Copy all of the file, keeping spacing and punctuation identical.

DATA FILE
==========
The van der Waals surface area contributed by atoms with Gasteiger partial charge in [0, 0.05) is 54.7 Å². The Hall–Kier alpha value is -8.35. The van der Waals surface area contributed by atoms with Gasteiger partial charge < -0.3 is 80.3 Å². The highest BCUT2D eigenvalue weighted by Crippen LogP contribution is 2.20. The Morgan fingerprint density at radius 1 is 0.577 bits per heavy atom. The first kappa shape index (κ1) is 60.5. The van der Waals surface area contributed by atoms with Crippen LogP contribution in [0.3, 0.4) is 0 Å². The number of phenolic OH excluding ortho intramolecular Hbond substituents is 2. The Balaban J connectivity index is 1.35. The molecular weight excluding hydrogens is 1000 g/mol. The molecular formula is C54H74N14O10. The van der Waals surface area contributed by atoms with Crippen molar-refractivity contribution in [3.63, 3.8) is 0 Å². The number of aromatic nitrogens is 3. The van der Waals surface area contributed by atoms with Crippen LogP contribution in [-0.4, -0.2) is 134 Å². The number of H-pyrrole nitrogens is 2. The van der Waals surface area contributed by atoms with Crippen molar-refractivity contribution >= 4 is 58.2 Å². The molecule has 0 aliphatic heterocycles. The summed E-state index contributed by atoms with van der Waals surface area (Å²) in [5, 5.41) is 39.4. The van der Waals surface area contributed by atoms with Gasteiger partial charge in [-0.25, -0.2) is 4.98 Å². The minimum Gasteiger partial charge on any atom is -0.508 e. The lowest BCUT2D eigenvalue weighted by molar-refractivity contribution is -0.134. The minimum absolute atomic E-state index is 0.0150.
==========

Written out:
The van der Waals surface area contributed by atoms with Gasteiger partial charge in [0, 0.05) is 54.7 Å². The Hall–Kier alpha value is -8.35. The van der Waals surface area contributed by atoms with Gasteiger partial charge < -0.3 is 80.3 Å². The highest BCUT2D eigenvalue weighted by Crippen LogP contribution is 2.20. The Morgan fingerprint density at radius 1 is 0.577 bits per heavy atom. The first kappa shape index (κ1) is 60.5. The van der Waals surface area contributed by atoms with Crippen LogP contribution in [0.3, 0.4) is 0 Å². The number of phenolic OH excluding ortho intramolecular Hbond substituents is 2. The Balaban J connectivity index is 1.35. The molecular weight excluding hydrogens is 1000 g/mol. The molecular formula is C54H74N14O10. The van der Waals surface area contributed by atoms with Crippen molar-refractivity contribution in [3.63, 3.8) is 0 Å². The number of aromatic nitrogens is 3. The van der Waals surface area contributed by atoms with Crippen LogP contribution in [-0.4, -0.2) is 134 Å². The number of H-pyrrole nitrogens is 2. The van der Waals surface area contributed by atoms with Crippen molar-refractivity contribution >= 4 is 58.2 Å². The molecule has 0 aliphatic heterocycles. The summed E-state index contributed by atoms with van der Waals surface area (Å²) in [5, 5.41) is 39.4. The van der Waals surface area contributed by atoms with Gasteiger partial charge in [-0.25, -0.2) is 4.98 Å². The minimum Gasteiger partial charge on any atom is -0.508 e. The lowest BCUT2D eigenvalue weighted by molar-refractivity contribution is -0.134. The minimum absolute atomic E-state index is 0.0150.